Fitch Ratings – Monterrey – 06 May 2022: Fitch Ratings has affirmed the Mexican state of Aguascalientes’ Long-Term Local-Currency Issuer Default Rating (LT LC IDR) at ‘BBB-‘ and National Long-Term Rating (NLTR) at ‘AAA(mex)’, both with a Stable Rating Outlook. The state’s Standalone Credit Profile (SCP) is ‘a’; however, the LC IDR is capped by Mexico’s sovereign rating of ‘BBB-‘/Stable, reflecting Fitch’s view that a subnational in Mexico cannot be rated above the sovereign.
The rating affirmations reflect Fitch’s expectations that Aguascalientes’ payback ratio will remain well below 5.0x and that debt service coverage ratios, actual and synthetic, will be 2.4x and 7.6x in 2026, which reflects the state’s good liquidity position and financial indicators.
Key Rating Drivers
Risk Profile: ‘Low Midrange’
Fitch has assessed Aguascalientes’ risk profile at ‘Low Midrange’, reflecting a favorable mix of Midrange and one Weaker attribute on the six key risk factors. The assessment reflects a moderate risk relative to international peers that the issuer’s ability to cover debt service by the operating balance may weaken unexpectedly over the forecast horizon either because of lower-than-expected revenue or expenditure above expectations, or an unanticipated rise in liabilities or debt-service requirements.
Revenue Robustness: ‘Midrange’
Operating revenue is linked to the transfer performance stemming from a sovereign counterparty rated at ‘BBB-‘. Fitch believes that the transfer’s framework and evolution are stable and predictable, these revenues are allocated for opex (mainly education and health) and capex. The State presents a favorable performance of operating revenue (1.1% five-year CAGR) to national real GDP (five-year average of negative 0.5%).
Revenue Adjustability: ‘Weaker’
Aguascalientes’ financial autonomy is limited as the tax and fees combined revenue contribution is 11.1% of operating revenues, signaling a substantial reliance on national transfers, which is a structural feature for most states in Mexico because of fiscal decentralization. Compared with international standards, flexibility and affordability to raise local revenues are viewed as limited, with GDP per capita (USD9,913) in a low global position, but above the national level (USD8,457).
The main tax is the payroll tax, which represents 90.4% of taxes and 6.9% of operating revenue. In 2019, was approved an increase in the payroll tax rate to 2.5% from 2.0%, albeit only applicable in 2020 and 2021 (it returns to the 2.0% rate in 2022). This measure partially buffered the economic impact of the pandemic regarding local tax collection, with a growth of 13.5% in 2021. Some of the State administration´s strategies to increase local revenues included the past-due portfolio recovery of local liens, the implementation of the Program to Update Tax Payers Registry and collaboration agreements with municipalities for tax and municipal rights collection.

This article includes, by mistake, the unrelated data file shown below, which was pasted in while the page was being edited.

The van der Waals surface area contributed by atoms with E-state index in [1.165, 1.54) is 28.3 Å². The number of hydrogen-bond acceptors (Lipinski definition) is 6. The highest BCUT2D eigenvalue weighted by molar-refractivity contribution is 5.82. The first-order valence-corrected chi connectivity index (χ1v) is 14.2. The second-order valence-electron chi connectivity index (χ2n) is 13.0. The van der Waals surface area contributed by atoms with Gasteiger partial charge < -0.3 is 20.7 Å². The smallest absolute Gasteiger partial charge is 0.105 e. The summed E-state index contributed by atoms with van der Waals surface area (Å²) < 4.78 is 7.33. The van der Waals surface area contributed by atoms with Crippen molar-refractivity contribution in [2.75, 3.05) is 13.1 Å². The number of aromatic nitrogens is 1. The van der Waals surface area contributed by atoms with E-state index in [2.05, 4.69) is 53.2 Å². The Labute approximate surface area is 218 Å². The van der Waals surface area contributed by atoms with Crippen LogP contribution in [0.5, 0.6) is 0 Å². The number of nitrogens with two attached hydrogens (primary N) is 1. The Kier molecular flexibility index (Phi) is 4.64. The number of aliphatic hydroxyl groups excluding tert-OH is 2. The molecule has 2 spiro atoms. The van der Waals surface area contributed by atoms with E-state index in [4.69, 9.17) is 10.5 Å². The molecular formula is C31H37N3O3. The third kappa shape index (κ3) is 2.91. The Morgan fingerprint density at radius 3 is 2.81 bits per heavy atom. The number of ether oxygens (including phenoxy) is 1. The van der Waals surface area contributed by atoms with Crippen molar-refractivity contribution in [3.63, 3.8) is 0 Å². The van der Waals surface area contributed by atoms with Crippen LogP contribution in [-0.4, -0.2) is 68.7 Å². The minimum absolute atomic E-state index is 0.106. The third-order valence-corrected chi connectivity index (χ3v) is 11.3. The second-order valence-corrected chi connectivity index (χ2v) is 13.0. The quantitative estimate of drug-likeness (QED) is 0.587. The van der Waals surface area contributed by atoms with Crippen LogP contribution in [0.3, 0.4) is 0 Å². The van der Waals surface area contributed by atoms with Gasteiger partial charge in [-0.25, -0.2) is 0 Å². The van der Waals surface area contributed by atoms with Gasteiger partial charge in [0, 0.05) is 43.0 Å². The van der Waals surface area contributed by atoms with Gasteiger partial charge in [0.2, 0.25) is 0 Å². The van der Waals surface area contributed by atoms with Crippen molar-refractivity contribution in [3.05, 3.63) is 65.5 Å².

Expenditure Sustainability: ‘Midrange’
The state has moderately countercyclical expenditures (healthcare and education). The operating expenditure growth is higher than operating revenue (CAGR for 2017-2021 of 2.1%); however, the State has prudent budgetary policies and maintains a favorable operating balance performance and high level of cash that cover the expenditure. During 2017-2021 operating balance averaged 9.4% of operating revenues, and in 2021, a 7.6% level was registered.
In 2016, Aguascalientes created a stabilization fund to cover unexpected expenses. From 2016 to April 2022, the state provisioned a total of MXN4.8 billion and during 2020-2022 migrated around MXN2.3 billion from the special purpose vehicle toward a new capex fund.
Expenditure Adjustability: ‘Midrange’
Considering the moderate capex level and infrastructure needs, Fitch views Aguascalientes’ expenditure adjustability as midrange. During 2017-2021, capex averaged 12.6% of total expenditures, most of it done with own resources. In 2021, capex registered a level of 11.5%. The state’s cost-control policies and stabilization provision funds allowed the entity to maintain public investment at an adequate level.
Capex has been focused on road and highway connectivity, education, health, water and touristic infrastructure. The state’s adequate healthcare infrastructure allowed it to have some control over the coronavirus health expenditure pressures. Regarding future projects, the state has budgetary authorization to engage in several PPP projects for its judicial system infrastructure and energy efficiency consumption, the projects do not present advances and the authorization matures at the end of this year.
Liabilities and Liquidity Robustness: ‘Midrange’
Fitch views the national framework for debt and liquidity management as moderate. The federal financial discipline law in force (since 2016) has a recent track record. Aguascalientes has a prudent debt policy and a low level of debt, which is denominated in local currency (Mexican pesos). The entity’s contingent liabilities are very low, the state does not present off-balance sheet debt nor indirect debt. The pension system (ISSSPEA), which has a defined contribution scheme, has long-term sufficiency according to the last actuarial valuation available
At YE21, Aguascalientes’ adjusted debt totaled MXN3,650 million and was composed of two bank loans (MXN2,616 million) and two zero-coupon bonds. The two bank loans have an amortizing profile and a variable interest rate and were acquired with commercial banks. The two zero-coupon bonds were acquired with the National Development Bank (Banobras) and the state covers exclusively the payment of fixed-rate interest, while the repayment of capital will be made through one single payment (bullet) on the maturity date through the redemption of the zero-coupon bonds issued by the federal government.